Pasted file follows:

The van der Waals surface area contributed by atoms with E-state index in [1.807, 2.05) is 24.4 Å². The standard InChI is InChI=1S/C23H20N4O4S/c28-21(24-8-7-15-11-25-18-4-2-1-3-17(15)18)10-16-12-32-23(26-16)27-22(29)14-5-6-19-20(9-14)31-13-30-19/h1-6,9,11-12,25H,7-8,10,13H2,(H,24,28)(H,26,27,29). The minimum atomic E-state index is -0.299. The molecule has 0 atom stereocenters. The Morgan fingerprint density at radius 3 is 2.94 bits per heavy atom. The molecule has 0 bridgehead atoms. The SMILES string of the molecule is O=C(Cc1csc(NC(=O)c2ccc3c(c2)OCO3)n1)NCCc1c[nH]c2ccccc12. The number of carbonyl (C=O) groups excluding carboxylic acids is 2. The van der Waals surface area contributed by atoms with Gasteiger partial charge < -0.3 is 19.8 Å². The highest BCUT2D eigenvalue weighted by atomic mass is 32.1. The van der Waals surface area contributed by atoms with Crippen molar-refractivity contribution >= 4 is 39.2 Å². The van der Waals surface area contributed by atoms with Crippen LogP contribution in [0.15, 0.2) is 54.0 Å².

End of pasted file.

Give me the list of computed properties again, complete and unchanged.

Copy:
The van der Waals surface area contributed by atoms with E-state index in [1.807, 2.05) is 24.4 Å². The standard InChI is InChI=1S/C23H20N4O4S/c28-21(24-8-7-15-11-25-18-4-2-1-3-17(15)18)10-16-12-32-23(26-16)27-22(29)14-5-6-19-20(9-14)31-13-30-19/h1-6,9,11-12,25H,7-8,10,13H2,(H,24,28)(H,26,27,29). The minimum atomic E-state index is -0.299. The molecule has 0 atom stereocenters. The Morgan fingerprint density at radius 3 is 2.94 bits per heavy atom. The molecule has 0 bridgehead atoms. The SMILES string of the molecule is O=C(Cc1csc(NC(=O)c2ccc3c(c2)OCO3)n1)NCCc1c[nH]c2ccccc12. The number of carbonyl (C=O) groups excluding carboxylic acids is 2. The van der Waals surface area contributed by atoms with Gasteiger partial charge < -0.3 is 19.8 Å². The highest BCUT2D eigenvalue weighted by atomic mass is 32.1. The van der Waals surface area contributed by atoms with Crippen molar-refractivity contribution >= 4 is 39.2 Å². The van der Waals surface area contributed by atoms with Crippen LogP contribution in [0.15, 0.2) is 54.0 Å².